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Danielle Varela

 Founder & CEO 

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Financial wellness at work, a competitive program to respond to successive crises or paternalism?

This year, many of our U.S. and Canadian clients have taken an interest in the issue of financial wellness for their employees.

Enabling employees to meet the challenge of balancing responsible living today with wise financial planning for tomorrow may seem like an attractive if ambitious, idea to some employers. As we head into the holiday season, this is the perfect time to talk about financial well-being.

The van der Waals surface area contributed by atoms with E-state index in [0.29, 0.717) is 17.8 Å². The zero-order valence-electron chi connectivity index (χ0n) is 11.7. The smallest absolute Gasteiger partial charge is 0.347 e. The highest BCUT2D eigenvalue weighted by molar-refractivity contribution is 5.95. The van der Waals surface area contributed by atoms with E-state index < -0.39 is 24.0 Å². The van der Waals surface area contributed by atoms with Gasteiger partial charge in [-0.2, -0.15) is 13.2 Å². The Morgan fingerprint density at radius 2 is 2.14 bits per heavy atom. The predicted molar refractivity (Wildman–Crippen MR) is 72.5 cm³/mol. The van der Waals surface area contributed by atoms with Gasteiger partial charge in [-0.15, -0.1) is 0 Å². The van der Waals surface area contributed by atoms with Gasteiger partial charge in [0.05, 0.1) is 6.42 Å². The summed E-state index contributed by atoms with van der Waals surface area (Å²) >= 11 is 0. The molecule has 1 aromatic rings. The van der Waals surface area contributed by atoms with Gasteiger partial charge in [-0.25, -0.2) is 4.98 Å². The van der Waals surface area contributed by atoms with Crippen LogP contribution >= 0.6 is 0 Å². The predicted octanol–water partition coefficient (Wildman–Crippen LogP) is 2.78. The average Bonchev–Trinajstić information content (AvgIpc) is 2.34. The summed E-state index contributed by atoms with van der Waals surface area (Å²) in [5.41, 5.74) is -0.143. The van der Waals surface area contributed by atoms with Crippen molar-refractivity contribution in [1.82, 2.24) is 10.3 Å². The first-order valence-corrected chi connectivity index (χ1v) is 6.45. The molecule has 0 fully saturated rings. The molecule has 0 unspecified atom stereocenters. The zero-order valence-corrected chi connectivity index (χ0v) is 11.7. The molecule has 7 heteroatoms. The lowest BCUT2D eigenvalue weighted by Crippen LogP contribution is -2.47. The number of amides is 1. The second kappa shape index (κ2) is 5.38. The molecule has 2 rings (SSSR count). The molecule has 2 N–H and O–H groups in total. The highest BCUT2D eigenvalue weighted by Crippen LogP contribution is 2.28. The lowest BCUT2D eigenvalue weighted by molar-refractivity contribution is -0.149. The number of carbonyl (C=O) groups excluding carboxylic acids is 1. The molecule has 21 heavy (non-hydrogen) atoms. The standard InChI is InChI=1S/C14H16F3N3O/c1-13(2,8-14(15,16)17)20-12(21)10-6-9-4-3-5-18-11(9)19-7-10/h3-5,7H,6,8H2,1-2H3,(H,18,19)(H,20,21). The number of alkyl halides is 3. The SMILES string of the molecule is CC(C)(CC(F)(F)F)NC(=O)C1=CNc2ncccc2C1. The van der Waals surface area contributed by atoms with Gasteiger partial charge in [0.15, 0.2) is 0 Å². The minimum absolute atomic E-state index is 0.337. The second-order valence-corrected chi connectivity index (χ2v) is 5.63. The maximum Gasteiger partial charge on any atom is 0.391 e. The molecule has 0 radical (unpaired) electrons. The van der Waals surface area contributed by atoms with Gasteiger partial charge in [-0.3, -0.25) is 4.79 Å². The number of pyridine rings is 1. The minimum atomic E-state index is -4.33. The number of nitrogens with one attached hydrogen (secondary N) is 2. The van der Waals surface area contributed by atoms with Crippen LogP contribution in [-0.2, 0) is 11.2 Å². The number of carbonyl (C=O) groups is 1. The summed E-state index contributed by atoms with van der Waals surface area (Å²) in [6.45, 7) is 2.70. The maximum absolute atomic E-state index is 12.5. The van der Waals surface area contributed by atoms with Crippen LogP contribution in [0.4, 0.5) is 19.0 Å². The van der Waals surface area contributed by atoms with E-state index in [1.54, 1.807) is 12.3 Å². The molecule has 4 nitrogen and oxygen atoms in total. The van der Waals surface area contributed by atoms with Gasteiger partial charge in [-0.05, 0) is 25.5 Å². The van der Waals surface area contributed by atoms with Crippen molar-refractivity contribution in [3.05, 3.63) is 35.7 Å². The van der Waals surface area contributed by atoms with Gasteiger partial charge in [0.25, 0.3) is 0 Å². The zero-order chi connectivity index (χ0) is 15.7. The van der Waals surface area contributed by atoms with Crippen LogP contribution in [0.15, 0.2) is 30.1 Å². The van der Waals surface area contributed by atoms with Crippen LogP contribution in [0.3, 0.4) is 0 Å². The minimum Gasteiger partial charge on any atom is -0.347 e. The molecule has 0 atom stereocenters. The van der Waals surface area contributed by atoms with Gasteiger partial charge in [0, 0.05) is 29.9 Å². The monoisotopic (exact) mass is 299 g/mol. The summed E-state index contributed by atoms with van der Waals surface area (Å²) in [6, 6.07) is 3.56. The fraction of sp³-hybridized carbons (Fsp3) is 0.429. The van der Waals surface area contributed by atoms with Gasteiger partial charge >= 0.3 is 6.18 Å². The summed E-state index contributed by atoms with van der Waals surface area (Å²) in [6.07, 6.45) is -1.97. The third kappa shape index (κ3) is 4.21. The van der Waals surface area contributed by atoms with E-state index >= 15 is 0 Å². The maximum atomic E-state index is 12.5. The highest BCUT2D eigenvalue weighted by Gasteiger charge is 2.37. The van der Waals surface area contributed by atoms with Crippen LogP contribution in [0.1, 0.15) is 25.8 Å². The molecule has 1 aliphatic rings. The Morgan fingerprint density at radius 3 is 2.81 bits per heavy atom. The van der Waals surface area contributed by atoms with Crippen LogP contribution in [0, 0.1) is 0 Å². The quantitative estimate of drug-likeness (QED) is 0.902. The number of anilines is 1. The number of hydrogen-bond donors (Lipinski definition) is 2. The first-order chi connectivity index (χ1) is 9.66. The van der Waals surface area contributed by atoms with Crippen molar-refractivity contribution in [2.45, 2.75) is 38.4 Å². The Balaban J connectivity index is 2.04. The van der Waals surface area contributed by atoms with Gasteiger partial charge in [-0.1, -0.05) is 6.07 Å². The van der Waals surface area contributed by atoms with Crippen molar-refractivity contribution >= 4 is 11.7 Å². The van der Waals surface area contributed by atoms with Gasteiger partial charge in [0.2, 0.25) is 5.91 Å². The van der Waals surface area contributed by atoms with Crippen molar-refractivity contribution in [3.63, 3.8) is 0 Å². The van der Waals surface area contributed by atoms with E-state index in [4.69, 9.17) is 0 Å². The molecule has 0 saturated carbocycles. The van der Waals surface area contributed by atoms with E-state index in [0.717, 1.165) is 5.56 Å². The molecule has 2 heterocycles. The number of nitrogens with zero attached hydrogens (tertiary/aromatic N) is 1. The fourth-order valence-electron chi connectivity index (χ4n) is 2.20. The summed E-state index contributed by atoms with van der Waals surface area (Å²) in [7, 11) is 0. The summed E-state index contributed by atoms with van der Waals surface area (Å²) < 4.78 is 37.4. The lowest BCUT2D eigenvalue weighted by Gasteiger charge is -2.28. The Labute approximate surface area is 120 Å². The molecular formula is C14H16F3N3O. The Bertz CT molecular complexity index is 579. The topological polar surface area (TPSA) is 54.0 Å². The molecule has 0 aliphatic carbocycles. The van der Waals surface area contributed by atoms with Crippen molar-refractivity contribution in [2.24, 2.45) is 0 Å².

We all agree that financial wellness is essential to the overall health of our employees, and financial education is key. But is it the employer's role to financially educate their employees? Shouldn't all education, especially financial education, supposed to start at home? With sometimes 4 generations of employees to manage on top of all the challenges that businesses face, is it the employer's role to take an interest in and invest in the personal finances of their employees? Because financial well-being means personal finances. Inform our employees absolutely, educate them financially why not, discipline them not sure. It's all a matter of opinion and to the dismay of the great defenders of this type of program, I do not adhere to this very fashionable concept of "financial well-being at work". The effectiveness of the programs put in place leaves much to be desired. There are many facets to financial health, including the amount of your savings, debt-to-income ratio, how much of your discretionary income you spend, to name a few. All its elements fall under the umbrella of privacy, as far as I'm concerned. Reducing financial stress results in happier and more productive employees, but all the elements must be in place for the plans to be most effective. The causes of financial stress are very varied, as are the examples to illustrate them.''People aren't stupid. The world is hard.'' This quote, from Nobel Prize-winning behavioral economist Richard Thaler, sums up the situation of many people experiencing financial stress. Managing money can be difficult. Managing your money when you don't have enough is even more challenging. Financial wellness is not just about money and financial literacy. it’s also a lifestyle issue. This means that employees not only need to be informed but also have the opportunity to put that information into practice. It's no wonder that one of the biggest obstacles to implementing this type of program is the willingness of senior management to do so. Establishing and cultivating financial health requires individual perseverance, as well as a supportive environment that offers accessible, quality financial services. Financial health is a continuous journey, an absolute discipline. Offering a financial wellness benefit in the workplace can be very interesting in certain sectors of activity, but for the most part, it will remain an ephemeral offer that does not add enough value to enable companies to build loyalty, foster a sense of belonging and improve employee retention. In Canada, unlike the United States, most employers' benefit plans already have incentives to encourage employee savings (RRSPs, CELI, DC pensions…). In my opinion, it is much more beneficial for both the employee and the employer to maximize the programs already in place. An employer may make contributions equivalent to certain plans up to a certain percentage, for example. As a leader, our goal is to think outside the box and offer innovative products to optimize employee benefits, and their overall well-being at work, but without entering what I call the ambient paternalism of Covid -19.


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